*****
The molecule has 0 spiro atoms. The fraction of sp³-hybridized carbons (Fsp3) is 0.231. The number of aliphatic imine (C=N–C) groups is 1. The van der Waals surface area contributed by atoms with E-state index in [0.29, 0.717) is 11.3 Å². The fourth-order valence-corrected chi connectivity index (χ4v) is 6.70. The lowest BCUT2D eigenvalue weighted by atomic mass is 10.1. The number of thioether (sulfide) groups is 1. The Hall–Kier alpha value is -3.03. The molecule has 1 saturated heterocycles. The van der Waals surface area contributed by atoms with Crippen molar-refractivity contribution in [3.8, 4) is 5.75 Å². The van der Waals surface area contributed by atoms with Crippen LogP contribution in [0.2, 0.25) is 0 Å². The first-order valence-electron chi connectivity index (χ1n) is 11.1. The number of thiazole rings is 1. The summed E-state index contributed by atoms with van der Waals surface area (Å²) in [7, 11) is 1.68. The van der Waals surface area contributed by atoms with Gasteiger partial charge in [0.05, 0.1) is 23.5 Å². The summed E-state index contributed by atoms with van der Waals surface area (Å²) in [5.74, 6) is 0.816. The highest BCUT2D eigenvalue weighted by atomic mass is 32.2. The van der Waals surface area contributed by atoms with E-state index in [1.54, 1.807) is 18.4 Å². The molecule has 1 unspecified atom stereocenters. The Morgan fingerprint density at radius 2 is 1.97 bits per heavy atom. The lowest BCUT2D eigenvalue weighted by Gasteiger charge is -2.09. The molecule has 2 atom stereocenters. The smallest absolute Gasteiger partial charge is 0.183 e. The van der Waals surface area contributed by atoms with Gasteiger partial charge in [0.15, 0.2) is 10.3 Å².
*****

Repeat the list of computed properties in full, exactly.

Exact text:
The molecule has 0 spiro atoms. The fraction of sp³-hybridized carbons (Fsp3) is 0.231. The number of aliphatic imine (C=N–C) groups is 1. The van der Waals surface area contributed by atoms with E-state index in [0.29, 0.717) is 11.3 Å². The fourth-order valence-corrected chi connectivity index (χ4v) is 6.70. The lowest BCUT2D eigenvalue weighted by atomic mass is 10.1. The number of thioether (sulfide) groups is 1. The Hall–Kier alpha value is -3.03. The molecule has 1 saturated heterocycles. The van der Waals surface area contributed by atoms with Crippen molar-refractivity contribution in [3.8, 4) is 5.75 Å². The van der Waals surface area contributed by atoms with Crippen LogP contribution in [0.2, 0.25) is 0 Å². The first-order valence-electron chi connectivity index (χ1n) is 11.1. The number of thiazole rings is 1. The summed E-state index contributed by atoms with van der Waals surface area (Å²) in [7, 11) is 1.68. The van der Waals surface area contributed by atoms with Gasteiger partial charge in [0.05, 0.1) is 23.5 Å². The summed E-state index contributed by atoms with van der Waals surface area (Å²) in [5.74, 6) is 0.816. The highest BCUT2D eigenvalue weighted by atomic mass is 32.2. The van der Waals surface area contributed by atoms with E-state index in [1.54, 1.807) is 18.4 Å². The molecule has 1 unspecified atom stereocenters. The Morgan fingerprint density at radius 2 is 1.97 bits per heavy atom. The lowest BCUT2D eigenvalue weighted by Gasteiger charge is -2.09. The molecule has 2 atom stereocenters. The smallest absolute Gasteiger partial charge is 0.183 e. The van der Waals surface area contributed by atoms with Gasteiger partial charge in [0.15, 0.2) is 10.3 Å².